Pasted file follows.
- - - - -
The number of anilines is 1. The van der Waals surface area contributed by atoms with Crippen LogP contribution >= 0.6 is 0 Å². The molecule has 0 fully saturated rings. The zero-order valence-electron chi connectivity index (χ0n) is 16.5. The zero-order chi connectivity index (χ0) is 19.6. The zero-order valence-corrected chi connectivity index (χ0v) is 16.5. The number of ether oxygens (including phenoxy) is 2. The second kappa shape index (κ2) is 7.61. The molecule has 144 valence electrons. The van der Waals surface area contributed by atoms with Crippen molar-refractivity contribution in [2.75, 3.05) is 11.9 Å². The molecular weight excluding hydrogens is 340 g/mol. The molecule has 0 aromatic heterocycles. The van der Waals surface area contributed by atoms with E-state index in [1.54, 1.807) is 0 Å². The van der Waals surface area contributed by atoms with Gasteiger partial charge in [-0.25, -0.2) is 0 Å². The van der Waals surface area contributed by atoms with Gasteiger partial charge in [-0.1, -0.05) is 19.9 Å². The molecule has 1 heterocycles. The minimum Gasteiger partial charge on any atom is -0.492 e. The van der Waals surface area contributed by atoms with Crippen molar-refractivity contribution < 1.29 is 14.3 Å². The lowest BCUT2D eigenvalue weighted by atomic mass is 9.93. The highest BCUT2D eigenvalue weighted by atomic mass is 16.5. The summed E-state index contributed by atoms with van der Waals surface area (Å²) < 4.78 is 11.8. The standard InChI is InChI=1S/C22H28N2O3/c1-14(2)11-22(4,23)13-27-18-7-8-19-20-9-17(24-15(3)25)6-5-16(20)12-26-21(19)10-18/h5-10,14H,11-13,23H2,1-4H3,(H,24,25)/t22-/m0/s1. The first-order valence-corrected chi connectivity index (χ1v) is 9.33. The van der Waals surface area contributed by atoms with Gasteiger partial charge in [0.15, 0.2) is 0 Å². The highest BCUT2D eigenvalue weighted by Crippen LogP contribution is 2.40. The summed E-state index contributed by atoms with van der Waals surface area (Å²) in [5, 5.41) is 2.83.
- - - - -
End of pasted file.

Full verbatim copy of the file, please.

The number of anilines is 1. The van der Waals surface area contributed by atoms with Crippen LogP contribution >= 0.6 is 0 Å². The molecule has 0 fully saturated rings. The zero-order valence-electron chi connectivity index (χ0n) is 16.5. The zero-order chi connectivity index (χ0) is 19.6. The zero-order valence-corrected chi connectivity index (χ0v) is 16.5. The number of ether oxygens (including phenoxy) is 2. The second kappa shape index (κ2) is 7.61. The molecule has 144 valence electrons. The van der Waals surface area contributed by atoms with Crippen molar-refractivity contribution in [2.75, 3.05) is 11.9 Å². The molecular weight excluding hydrogens is 340 g/mol. The molecule has 0 aromatic heterocycles. The van der Waals surface area contributed by atoms with E-state index in [1.54, 1.807) is 0 Å². The van der Waals surface area contributed by atoms with Gasteiger partial charge in [-0.25, -0.2) is 0 Å². The van der Waals surface area contributed by atoms with Gasteiger partial charge in [-0.1, -0.05) is 19.9 Å². The molecule has 1 heterocycles. The minimum Gasteiger partial charge on any atom is -0.492 e. The van der Waals surface area contributed by atoms with Crippen molar-refractivity contribution < 1.29 is 14.3 Å². The lowest BCUT2D eigenvalue weighted by atomic mass is 9.93. The highest BCUT2D eigenvalue weighted by atomic mass is 16.5. The summed E-state index contributed by atoms with van der Waals surface area (Å²) < 4.78 is 11.8. The standard InChI is InChI=1S/C22H28N2O3/c1-14(2)11-22(4,23)13-27-18-7-8-19-20-9-17(24-15(3)25)6-5-16(20)12-26-21(19)10-18/h5-10,14H,11-13,23H2,1-4H3,(H,24,25)/t22-/m0/s1. The first-order valence-corrected chi connectivity index (χ1v) is 9.33. The van der Waals surface area contributed by atoms with Gasteiger partial charge in [0.15, 0.2) is 0 Å². The highest BCUT2D eigenvalue weighted by Crippen LogP contribution is 2.40. The summed E-state index contributed by atoms with van der Waals surface area (Å²) in [5, 5.41) is 2.83.